Dental emergencies can be scary for everyone. If an accident happens, knowing what to do can mean the difference between saving and losing a tooth.
Here are some tips for common dental emergencies:
- For a knocked-out permanent or adult tooth, keep it moist at all times. If you can, try placing the tooth back in the socket without touching the root. If that’s not possible, place it in between your cheek and gums, in milk, or use a tooth preservation product that has the ADA Seal of Acceptance. Then, get to your dentist’s office right away.
- For a cracked tooth, immediately rinse the mouth with warm water to clean the area. Put cold compresses on the face to keep any swelling down.
- If you bite your tongue or lip, clean the area gently with water and apply a cold compress.
- For toothaches, rinse the mouth with warm water to clean it out. Gently use dental floss to remove any food caught between the teeth. Do not put aspirin on the aching tooth or gum tissues. Take Tylenol or ibuprofen as needed to reduce the pain.
- For objects stuck in the mouth, try to gently remove with floss but do not try to remove it with sharp or pointed instruments.
When you have a dental emergency, it’s important to visit your dentist or an emergency room as soon as possible.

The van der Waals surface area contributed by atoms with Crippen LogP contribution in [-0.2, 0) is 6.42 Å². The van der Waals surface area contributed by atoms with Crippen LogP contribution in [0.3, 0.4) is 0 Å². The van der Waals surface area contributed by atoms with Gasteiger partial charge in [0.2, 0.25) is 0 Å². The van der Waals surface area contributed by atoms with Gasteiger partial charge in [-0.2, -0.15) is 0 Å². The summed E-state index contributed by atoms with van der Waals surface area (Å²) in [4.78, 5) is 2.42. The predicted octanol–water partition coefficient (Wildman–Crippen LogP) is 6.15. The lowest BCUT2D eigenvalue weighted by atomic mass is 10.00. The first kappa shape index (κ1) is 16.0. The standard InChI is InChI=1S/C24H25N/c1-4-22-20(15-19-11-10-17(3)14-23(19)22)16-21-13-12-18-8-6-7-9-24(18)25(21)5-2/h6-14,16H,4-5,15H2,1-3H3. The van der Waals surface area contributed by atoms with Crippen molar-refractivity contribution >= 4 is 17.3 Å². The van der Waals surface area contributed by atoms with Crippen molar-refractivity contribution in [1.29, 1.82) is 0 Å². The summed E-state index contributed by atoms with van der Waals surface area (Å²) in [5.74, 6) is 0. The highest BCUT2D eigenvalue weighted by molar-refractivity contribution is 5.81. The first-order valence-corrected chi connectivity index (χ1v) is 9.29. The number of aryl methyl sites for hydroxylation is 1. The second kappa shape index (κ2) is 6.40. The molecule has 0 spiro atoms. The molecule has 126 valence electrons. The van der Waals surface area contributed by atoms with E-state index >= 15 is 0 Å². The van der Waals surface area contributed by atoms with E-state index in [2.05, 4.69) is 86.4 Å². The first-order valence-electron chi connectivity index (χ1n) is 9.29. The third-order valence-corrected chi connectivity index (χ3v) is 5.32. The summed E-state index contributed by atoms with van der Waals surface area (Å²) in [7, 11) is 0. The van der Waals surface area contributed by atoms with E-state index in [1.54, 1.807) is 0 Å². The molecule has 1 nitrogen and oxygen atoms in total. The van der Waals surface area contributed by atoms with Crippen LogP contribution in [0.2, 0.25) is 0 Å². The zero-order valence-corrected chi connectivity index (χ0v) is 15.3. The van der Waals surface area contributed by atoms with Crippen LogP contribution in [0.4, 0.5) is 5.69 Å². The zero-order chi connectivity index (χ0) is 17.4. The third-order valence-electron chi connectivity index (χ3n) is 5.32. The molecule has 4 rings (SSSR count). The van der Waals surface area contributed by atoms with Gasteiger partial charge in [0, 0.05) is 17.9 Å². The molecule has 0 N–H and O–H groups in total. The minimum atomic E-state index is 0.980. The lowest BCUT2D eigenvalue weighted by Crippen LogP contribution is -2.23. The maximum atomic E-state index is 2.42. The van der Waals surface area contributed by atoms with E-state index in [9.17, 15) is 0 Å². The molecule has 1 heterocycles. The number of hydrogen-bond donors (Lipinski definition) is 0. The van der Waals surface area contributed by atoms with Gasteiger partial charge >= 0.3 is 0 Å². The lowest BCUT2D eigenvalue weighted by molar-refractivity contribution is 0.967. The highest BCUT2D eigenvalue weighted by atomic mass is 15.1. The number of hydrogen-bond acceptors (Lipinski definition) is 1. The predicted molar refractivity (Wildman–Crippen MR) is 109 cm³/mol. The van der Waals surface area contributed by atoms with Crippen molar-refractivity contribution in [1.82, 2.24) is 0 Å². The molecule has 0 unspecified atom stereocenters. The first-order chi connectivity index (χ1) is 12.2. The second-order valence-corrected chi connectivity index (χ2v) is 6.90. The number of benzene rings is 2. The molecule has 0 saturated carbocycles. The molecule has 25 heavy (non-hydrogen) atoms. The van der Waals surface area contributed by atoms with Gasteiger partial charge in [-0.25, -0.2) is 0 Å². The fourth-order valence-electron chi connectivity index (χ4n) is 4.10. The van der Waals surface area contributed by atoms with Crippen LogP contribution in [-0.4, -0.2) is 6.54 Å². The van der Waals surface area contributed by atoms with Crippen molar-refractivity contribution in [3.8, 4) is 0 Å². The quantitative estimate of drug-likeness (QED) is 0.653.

Here are some simple precautions you can take to avoid accident and injury to the teeth:
- Wear a mouthguard when participating in sports or recreational activities.
- Avoid chewing ice, popcorn kernels and hard candy, all of which can crack a tooth.
- Use scissors, NEVER your teeth, to cut things.
If you are having swelling that restricts your breathing or swallowing please call 911 or go immediately to your local emergency room.
Most of our offices reserve time in their daily schedules for emergency patients. Call your dentist and provide as much detail as possible about your condition. Click here to contact us.
Explore our Dental Services
Visit Our Hawarden Dental Office
Our Dental News
Modern Dentistry: Managing TMD Discomfort | Family Dentist Hawarden
Discomfort and pain in your jaw, clicking while you talk or chew, and swelling on the sides of your face can be caused by Temporomandibular Joint Disorder (TMD). TMD can make talking and eating both painful and uncomfortable. Our team […]Learn More
Should You Brush Right After Eating? | Family Dentist in Hawarden IA
Enamel is the guardian of your teeth and the hardest material in the body. It’s the first defense against harmful bacteria which may lead to tooth decay. When you eat certain foods, it creates bacteria which attack your tooth enamel. […]Learn More
Self-Care: A Woman’s Priority | Dentist Near Hawarden
When you travel by plane, your flight attendant will advise that in the rare case of an emergency, you must first put on your air mask before attempting to help those around you. When this is not followed, the results […]Learn More